The Communion of Saints

As we declare in the Apostles’ Creed, “we believe in the holy catholic church, the communion of saints…”  This statement places us in the context of the greater family of Christ throughout all time and in all places.  Our faith is not ours alone; it is shared with and received from those who came before us.  The accounts of the resurrection of our Lord Jesus Christ, in particular, make this passed-along eye-witness aspect of our faith quite prominent: our faith is an historical faith, based upon reliable witness and testimony and documentation.

Because the Christian faith is thus so objective and grounded in real history, and because Saint Paul went to great lengths to teach about how we are all one Body in Christ, the observance and celebration of various members of that Body has become an integral part of the Christian life of worship.  We remember and celebrate those who have gone before us, passing along the faith we have received, and helping us understand it and celebrate it better through their writings or the examples of their lives.  The most prominent of these holy men and women we know as Saints, and they are typically celebrated on the day of their death – when they completed the race and proved their commitment to Christ unto the end.  This series highlights one such person almost every week.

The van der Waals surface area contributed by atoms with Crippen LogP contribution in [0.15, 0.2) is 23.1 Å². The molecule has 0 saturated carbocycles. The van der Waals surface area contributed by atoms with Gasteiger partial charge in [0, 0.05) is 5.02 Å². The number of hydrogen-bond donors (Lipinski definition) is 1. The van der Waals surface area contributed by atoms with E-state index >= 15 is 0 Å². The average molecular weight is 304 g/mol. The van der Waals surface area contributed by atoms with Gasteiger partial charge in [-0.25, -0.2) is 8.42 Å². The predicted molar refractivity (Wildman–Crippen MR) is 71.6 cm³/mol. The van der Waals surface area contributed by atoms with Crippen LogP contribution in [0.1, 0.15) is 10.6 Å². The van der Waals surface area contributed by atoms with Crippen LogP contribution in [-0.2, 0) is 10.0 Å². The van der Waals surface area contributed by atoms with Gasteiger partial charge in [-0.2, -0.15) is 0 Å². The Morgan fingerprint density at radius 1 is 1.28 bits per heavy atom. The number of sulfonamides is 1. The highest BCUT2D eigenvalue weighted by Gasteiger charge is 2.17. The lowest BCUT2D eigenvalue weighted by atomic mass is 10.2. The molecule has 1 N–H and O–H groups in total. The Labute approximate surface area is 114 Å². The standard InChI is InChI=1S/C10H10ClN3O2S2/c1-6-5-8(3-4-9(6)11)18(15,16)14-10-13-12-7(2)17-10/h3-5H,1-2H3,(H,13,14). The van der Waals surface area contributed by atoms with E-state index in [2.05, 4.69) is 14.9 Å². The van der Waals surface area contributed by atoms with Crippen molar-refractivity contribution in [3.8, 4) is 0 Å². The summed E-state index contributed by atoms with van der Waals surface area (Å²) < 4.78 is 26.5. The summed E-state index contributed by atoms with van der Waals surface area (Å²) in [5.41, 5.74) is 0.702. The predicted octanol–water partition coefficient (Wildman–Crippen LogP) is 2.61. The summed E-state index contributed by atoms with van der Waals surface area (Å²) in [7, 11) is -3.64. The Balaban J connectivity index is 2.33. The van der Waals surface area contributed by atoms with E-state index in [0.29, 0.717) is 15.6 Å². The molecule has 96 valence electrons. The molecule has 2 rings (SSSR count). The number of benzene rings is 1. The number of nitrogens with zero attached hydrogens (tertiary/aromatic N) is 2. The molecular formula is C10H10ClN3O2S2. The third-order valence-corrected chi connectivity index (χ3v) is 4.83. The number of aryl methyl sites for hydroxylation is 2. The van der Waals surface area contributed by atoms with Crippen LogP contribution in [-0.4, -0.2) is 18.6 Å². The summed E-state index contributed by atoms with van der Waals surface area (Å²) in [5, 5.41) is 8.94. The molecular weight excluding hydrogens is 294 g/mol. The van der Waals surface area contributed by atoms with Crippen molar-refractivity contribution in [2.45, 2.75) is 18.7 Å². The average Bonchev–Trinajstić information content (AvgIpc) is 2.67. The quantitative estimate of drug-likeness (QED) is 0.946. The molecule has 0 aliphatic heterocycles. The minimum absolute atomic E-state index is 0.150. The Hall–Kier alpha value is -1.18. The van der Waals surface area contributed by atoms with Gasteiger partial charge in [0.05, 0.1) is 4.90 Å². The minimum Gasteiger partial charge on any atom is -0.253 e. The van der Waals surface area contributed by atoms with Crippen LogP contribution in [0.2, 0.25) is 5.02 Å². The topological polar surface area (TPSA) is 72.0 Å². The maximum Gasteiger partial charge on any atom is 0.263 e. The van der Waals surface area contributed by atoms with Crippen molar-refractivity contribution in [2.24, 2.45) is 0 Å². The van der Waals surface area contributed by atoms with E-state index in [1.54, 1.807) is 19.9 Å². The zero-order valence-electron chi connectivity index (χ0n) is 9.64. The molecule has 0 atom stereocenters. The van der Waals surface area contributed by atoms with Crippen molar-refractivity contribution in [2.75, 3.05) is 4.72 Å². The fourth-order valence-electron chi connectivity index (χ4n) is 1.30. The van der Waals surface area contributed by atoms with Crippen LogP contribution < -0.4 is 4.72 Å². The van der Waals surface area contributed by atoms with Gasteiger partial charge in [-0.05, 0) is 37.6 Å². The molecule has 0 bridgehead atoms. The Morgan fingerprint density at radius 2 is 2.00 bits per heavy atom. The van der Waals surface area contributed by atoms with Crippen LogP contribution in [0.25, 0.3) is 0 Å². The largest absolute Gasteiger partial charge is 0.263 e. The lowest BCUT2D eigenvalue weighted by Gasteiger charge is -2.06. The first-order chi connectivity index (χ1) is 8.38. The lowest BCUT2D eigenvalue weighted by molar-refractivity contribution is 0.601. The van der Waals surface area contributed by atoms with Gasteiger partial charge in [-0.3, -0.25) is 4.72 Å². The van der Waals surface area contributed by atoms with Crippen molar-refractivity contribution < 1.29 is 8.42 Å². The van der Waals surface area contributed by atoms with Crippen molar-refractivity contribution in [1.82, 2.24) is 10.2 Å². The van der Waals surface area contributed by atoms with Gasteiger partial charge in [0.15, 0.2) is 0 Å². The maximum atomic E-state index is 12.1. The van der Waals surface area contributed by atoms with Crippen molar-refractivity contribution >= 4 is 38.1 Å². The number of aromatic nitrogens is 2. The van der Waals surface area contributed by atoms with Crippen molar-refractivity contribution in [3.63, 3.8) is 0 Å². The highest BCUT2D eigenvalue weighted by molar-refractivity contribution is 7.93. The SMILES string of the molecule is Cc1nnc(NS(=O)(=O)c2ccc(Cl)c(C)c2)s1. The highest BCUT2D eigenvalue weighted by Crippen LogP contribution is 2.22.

About Fr. Brench

I'm an Anglican Priest and a sci-fi geek. Therefore, I write about liturgy & spiritual formation, theology & biblical studies, and Doctor Who. But I keep those blogs separate so I don't confuse too many people!
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